According to Reuters, Guinea’s health minister Remy Lamah said that Guinea is tracking close contacts of Ebola virus infection and transporting vaccines to the affected areas as soon as possible, and Guinea has the ability to prevent a recurrence of Ebola outbreak.
In an interview with the media, Rama said: “In 2013, it took us several months to know that we were dealing with the Ebola epidemic.
This time, in less than four days, we analyzed the results.
Our medical team is trained and experienced.
We have a way to quickly defeat the disease.”
WHO Guinea Representative Georges Ki-Zerbo said he had requested authorization to obtain as many vaccines as possible.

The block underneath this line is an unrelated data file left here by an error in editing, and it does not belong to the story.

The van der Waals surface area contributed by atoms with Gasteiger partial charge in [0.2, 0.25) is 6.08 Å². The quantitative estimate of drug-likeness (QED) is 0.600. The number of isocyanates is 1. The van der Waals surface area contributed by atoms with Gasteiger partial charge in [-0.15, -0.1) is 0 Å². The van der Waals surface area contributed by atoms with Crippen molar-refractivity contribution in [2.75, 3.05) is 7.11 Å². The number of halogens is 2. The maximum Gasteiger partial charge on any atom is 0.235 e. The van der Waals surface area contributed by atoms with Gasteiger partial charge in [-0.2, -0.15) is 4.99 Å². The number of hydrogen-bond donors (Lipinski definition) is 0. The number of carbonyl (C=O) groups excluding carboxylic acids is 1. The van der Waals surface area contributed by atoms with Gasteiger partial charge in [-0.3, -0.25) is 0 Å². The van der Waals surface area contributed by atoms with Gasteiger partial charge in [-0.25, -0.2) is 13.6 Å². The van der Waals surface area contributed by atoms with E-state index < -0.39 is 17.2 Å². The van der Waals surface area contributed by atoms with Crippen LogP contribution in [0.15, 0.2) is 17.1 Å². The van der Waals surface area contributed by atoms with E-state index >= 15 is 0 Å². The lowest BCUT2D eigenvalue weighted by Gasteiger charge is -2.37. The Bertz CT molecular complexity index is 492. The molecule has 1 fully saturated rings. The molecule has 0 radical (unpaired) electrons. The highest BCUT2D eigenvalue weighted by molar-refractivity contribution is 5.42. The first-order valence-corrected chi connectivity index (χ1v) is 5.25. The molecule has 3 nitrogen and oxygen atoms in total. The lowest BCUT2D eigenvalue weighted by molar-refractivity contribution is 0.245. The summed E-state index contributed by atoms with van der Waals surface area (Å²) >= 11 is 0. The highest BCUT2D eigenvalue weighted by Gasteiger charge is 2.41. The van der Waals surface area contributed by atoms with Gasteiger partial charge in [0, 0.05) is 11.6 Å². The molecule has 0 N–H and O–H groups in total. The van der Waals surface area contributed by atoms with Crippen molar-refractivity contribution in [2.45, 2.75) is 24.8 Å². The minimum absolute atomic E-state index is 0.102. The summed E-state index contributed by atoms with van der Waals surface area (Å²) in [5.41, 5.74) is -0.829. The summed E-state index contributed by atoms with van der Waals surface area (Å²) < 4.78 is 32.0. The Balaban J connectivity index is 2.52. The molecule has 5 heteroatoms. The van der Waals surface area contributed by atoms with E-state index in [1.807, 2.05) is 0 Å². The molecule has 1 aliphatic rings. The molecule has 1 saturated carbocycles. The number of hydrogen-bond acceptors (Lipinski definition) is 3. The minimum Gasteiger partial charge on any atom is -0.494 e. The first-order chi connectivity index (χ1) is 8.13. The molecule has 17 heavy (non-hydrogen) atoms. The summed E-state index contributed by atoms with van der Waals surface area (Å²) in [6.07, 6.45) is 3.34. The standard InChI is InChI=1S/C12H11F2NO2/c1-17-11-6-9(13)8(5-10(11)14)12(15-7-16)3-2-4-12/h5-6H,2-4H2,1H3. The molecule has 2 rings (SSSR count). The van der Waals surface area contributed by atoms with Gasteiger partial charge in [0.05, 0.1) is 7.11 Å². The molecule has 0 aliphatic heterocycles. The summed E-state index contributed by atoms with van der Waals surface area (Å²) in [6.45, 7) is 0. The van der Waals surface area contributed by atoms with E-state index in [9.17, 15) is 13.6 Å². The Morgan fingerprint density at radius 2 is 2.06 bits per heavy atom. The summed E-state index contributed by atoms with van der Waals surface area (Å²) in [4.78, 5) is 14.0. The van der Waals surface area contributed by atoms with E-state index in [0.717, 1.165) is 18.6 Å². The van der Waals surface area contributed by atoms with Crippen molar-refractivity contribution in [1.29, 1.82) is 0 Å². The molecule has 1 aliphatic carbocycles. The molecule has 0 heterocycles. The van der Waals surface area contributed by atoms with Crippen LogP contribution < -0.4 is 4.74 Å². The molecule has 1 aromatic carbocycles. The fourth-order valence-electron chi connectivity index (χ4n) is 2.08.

He added that although there are some restrictions to send vaccines to Guinea quickly, the authorities are working hard to solve these problems so that targeted vaccination can be carried out next week.
In March 2014, the Ebola outbreak in Guinea had a huge impact on the political, economic and social fields of the country.
On 29 December 2015, the World Health Organization declared the end of the Ebola outbreak in Guinea.
During the next 90 days of intensive monitoring, Guinea again reported seven confirmed cases of Ebola and three suspected cases.
On June 1, 2016, the World Health Organization declared the end of the second Ebola epidemic in Guinea. The epidemic has infected more than 3,700 people and killed more than 2,000 people.